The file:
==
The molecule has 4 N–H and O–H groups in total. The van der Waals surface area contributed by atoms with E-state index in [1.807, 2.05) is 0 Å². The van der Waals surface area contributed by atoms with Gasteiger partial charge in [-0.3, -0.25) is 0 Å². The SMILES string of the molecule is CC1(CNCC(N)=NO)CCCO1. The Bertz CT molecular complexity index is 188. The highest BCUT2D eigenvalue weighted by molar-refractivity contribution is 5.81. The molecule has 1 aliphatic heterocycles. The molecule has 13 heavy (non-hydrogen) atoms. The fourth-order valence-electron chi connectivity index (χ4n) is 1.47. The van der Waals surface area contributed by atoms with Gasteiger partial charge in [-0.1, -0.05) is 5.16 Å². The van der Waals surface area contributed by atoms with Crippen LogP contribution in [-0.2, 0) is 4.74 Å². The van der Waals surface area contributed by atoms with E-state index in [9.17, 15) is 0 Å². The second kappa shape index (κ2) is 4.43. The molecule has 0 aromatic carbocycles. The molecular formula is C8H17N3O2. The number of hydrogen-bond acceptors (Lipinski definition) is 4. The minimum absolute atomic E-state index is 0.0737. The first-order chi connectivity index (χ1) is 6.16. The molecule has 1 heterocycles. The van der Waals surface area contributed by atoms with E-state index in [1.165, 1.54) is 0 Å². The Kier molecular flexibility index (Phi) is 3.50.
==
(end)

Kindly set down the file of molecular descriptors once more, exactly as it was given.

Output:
The molecule has 4 N–H and O–H groups in total. The van der Waals surface area contributed by atoms with E-state index in [1.807, 2.05) is 0 Å². The van der Waals surface area contributed by atoms with Gasteiger partial charge in [-0.3, -0.25) is 0 Å². The SMILES string of the molecule is CC1(CNCC(N)=NO)CCCO1. The Bertz CT molecular complexity index is 188. The highest BCUT2D eigenvalue weighted by molar-refractivity contribution is 5.81. The molecule has 1 aliphatic heterocycles. The molecule has 13 heavy (non-hydrogen) atoms. The fourth-order valence-electron chi connectivity index (χ4n) is 1.47. The van der Waals surface area contributed by atoms with Gasteiger partial charge in [-0.1, -0.05) is 5.16 Å². The van der Waals surface area contributed by atoms with Crippen LogP contribution in [-0.2, 0) is 4.74 Å². The van der Waals surface area contributed by atoms with E-state index in [9.17, 15) is 0 Å². The second kappa shape index (κ2) is 4.43. The molecule has 0 aromatic carbocycles. The molecular formula is C8H17N3O2. The number of hydrogen-bond acceptors (Lipinski definition) is 4. The minimum absolute atomic E-state index is 0.0737. The first-order chi connectivity index (χ1) is 6.16. The molecule has 1 heterocycles. The van der Waals surface area contributed by atoms with E-state index in [1.165, 1.54) is 0 Å². The Kier molecular flexibility index (Phi) is 3.50.